What do you think the Korean government will announce in November? Let us know in the comments section below.
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The U.S. and Turkey are expected to begin mending a rupture in relations with the likely release Friday of pastor Andrew Brunson from detention and house arrest in Turkey.
WSJ.com: What’s News Europe
The FBI is expected to send a single copy of its supplemental report on sexual misconduct allegations against Supreme Court nominee Brett Kavanaugh to Capitol Hill, where it will be kept in a Senate Judiciary Committee safe, two senior Senate sources confirmed to Fox News Wednesday.
The tsunami that killed hundreds, possibly thousands of people after an earthquake in Indonesia on Friday was much bigger and more devastating than would normally be expected after that kind of quake, scientists say. “We expected it might cause a tsunami, just not one that big,” geophysicist Jason Patton tells…
Apple Inc. will kick off a blitz of new products this week, ending a year of minor updates and setting the technology giant up for a potentially strong holiday quarter.
Through the rest of the year, the world’s most valuable public company will launch three new iPhones, revamped iPad Pros, Apple…
Bowing to pressure brought on by a sexual harassment scandal, CBS Corp. Chairman and Chief Executive Leslie Moonves is expected to resign late Sunday or early Monday, according to two people familiar with the matter who were not authorized to comment publicly.
Negotiations over the terms of his…
During the final holiday weekend of the summer, a record 16.5 million people are expected to fly on U.S. airlines, a 3.5% increase over the Labor Day weekend in 2017, according to Airlines for America, the trade group for the nation’s air carriers.
The country’s airlines are expected to fly 2.36…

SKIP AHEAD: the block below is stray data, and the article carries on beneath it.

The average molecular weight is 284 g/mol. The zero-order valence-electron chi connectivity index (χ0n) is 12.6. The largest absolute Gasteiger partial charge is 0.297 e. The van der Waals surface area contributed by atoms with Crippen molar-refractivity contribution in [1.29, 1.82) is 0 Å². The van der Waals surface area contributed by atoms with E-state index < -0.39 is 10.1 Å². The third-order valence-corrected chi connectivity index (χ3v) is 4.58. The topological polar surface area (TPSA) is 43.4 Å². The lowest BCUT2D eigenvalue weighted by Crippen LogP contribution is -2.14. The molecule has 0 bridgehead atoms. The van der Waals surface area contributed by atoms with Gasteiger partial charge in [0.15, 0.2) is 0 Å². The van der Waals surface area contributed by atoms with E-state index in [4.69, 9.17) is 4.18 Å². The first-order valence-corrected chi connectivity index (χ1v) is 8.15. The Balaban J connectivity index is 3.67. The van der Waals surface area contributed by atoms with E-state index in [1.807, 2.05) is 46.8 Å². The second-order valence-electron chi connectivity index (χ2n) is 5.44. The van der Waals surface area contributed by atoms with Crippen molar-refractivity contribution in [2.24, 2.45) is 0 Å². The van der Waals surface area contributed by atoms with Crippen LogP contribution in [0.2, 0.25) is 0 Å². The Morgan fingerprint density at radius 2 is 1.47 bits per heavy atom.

The deputy for innovative technologies at the Central Bank of Iran, Nasser Hakimi, has stated that Iran’s financial regulator will be reviewing the country’s blanket cryptocurrency ban. The central bank official also indicated that the country’s regulatory apparatus pertaining to virtual currencies is expected to be finalized by the end of September.
Iranian Central Bank Official Hints That Cryptocurrency Ban May Be Repealed During September
Whilst speaking at a conference on cryptocurrency and distributed ledger technology in Tehran on Sunday, Nasser Hakimi, the Central Bank of Iran’s deputy for innovative technologies, made statements inferred as indicating that the Iranian administration will likely repeal its blanket ban on cryptocurrencies during September.
“The first concerns the prevalent global cryptocurrencies. The High Council of Anti-Money Laundering has imposed a ban in light of concerns over global allegations of money laundering and financing of terrorism. But it seems that after the government’s consideration, this blanket ban will be reviewed,” Mr. Hakimi stated.
The blanket ban, first announced on April 22nd of this year, was ostensibly intended to address concerns pertaining to money laundering and financing of terrorism.
Iran to Deliver New Cryptocurrency Regulations in September
The cryptocurrency ban is expected to be lifted when Iran announces the finalization of its new regulatory apparatus pertaining to cryptocurrencies, which is currently slated to occur by the end of September.
According to Financial Tribune, Iran’s new cryptocurrency policies have been developed under the guidance of President Hassan Rouhani.
Iran Is Testing National Cryptocurrency
Mr. Hakimi also discussed the possibility of Iran’s current position regarding the development of a state-issued cryptocurrency, stating: “National virtual currencies haven’t proved successful experiences in the world, but some economic officials have emphasized on this, so the Informatics Services Corporation has readied a test edition and some other entities are also cooperating in this.”
Saeed Mahdiyoun, an official representing Iran’s Supreme Cyberspace Council, also recently indicated that the country’s cyberspace authority was actively exploring the idea of introducing a national cryptocurrency.
Do you think Iran will repeal its cryptocurrency ban next month? Share your thoughts in the comments section below!